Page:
In a similar manner, the great catch of fish gathered in the dragnet speaks of the judgment at the end of the age. The unrighteous (bad fish) are discarded, while the righteous (good fish) remain, “So shall it be at the end of the age . . .” (Mt. 13:49).
While there is only one valid interpretation of the Word of God, many applications can be made. Such is the case here. Believers in the Church Age are exhorted to look for the Rapture – the “catching away” of God’s people (1 Th. 4:13-18) which will occur before the Tribulation.
In light of the shadows of the Tribulation Period seemingly evidenced today, the Church should be exhorted by this portion of the Word of God to be watching, prepared and faithful.
Intolerance of the Lord’s Brethren is Inexcusable
. . . Inasmuch as ye have done it unto one of the least of these my brethren, ye have done it unto me . . . Inasmuch as ye did it not to one of the least of these, ye did it not to me. And these shall go away into everlasting punishment, but the righteous into life eternal.
Matthew 25:40, 45 and 46
In this final segment of the Olivet Discourse, Jesus is seen sitting upon His rightful throne judging the Gentiles (the nations). This judgment decides who will be blessed by inheriting the literal earthly kingdom, and who will be cursed by being discarded and eternally separated from God (Mt. 25:31-46).
Ground for this judgment is based upon the treatment of Jesus’ brethren, the Jewish people, in the Tribulation Period. Because of the severity of anti-Semitism which will be evident during this period, God’s sensitivity concerning the nation of Israel, His chosen people, is heightened (cf. Mt. 24:21; Zech. 2:8).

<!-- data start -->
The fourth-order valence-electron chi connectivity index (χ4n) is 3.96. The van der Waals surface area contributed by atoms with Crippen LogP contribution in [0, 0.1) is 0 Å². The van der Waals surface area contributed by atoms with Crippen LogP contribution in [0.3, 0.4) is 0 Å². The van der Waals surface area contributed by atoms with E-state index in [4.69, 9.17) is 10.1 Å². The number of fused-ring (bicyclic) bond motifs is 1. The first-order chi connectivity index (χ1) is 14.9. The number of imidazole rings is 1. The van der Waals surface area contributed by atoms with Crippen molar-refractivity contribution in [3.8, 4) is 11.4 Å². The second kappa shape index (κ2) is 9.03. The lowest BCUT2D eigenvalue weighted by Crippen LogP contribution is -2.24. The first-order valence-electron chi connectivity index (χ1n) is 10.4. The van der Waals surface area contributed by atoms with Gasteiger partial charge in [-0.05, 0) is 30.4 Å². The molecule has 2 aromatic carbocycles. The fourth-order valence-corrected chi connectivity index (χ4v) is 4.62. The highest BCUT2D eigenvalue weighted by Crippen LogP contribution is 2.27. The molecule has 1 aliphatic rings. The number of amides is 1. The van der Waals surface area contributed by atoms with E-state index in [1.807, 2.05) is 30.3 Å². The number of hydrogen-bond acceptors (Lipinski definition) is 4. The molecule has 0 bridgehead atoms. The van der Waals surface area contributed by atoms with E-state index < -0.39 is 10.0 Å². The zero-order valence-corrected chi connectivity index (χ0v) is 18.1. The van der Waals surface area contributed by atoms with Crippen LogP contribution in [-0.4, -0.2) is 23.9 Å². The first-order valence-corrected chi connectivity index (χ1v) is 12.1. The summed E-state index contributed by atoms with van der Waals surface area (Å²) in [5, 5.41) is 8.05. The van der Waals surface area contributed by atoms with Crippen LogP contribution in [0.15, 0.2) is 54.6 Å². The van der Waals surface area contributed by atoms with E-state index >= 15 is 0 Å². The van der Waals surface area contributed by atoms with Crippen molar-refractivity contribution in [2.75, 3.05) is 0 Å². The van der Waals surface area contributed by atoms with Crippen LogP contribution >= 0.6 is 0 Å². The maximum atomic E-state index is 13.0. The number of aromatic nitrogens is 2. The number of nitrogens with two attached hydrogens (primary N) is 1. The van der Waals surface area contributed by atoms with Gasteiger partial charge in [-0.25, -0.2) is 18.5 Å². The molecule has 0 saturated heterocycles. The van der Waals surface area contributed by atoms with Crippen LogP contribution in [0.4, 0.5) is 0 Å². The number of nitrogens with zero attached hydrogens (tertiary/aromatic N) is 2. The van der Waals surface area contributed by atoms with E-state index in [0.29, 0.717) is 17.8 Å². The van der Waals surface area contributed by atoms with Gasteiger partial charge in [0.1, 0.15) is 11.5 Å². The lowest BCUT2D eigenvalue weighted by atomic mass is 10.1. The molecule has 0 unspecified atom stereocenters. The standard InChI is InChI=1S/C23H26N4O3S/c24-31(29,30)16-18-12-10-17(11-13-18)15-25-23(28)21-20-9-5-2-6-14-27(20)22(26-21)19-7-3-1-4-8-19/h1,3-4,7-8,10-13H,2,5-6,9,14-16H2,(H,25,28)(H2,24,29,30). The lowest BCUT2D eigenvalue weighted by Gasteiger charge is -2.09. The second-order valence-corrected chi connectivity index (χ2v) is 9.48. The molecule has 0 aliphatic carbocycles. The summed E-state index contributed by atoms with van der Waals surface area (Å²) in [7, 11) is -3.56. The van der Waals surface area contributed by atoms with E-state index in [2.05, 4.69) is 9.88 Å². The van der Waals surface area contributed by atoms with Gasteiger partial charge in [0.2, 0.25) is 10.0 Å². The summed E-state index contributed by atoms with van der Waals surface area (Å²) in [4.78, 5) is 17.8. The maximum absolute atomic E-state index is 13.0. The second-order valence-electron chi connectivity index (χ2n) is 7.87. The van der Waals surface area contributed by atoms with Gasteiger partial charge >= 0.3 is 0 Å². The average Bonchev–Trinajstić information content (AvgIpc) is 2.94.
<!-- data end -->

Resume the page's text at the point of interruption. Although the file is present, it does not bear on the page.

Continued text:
Those who are alive in this most devastating period of time will find it easy to conform
to the system established by the false christs and dictators, which Jesus referred to in the earlier part of the Olivet Discourse. Those who respond in a positive manner to the needs of the Jewish people will be blessed, while those who purposely refuse to do so will be cursed.
This is not to be misunderstood as a “works” way of salvation, but rather substantiation of a true relationship with God. If one really has accepted Jesus as his Messiah-Redeemer, then he will look upon the Jewish people, the Lord’s brethren, as if they were Jesus himself.
The blessing and cursing resulting from one’s treatment of Jewish people will reach its zenith in the Tribulation Period; however, this principle has been factual truth for the past four thousand years and will continue to be so throughout earthly history (Gen. 12:13). While the Scriptures do not teach a divine judgment of the Church or individual Christian in the manner as will be evidenced in the Tribulation Period, the promise of blessing and cursing is nevertheless as relevant in our period of time as it will be then.
One’s life should reflect one’s belief – one’s belief should be evidenced in one’s life. Either way you state it, the result is still the same: You are what you believe!
* Do YOU believe He is literally coming again?
* Is YOUR lifestyle in harmony with your belief?
* Is YOUR relationship to the Jewish people acceptable to God?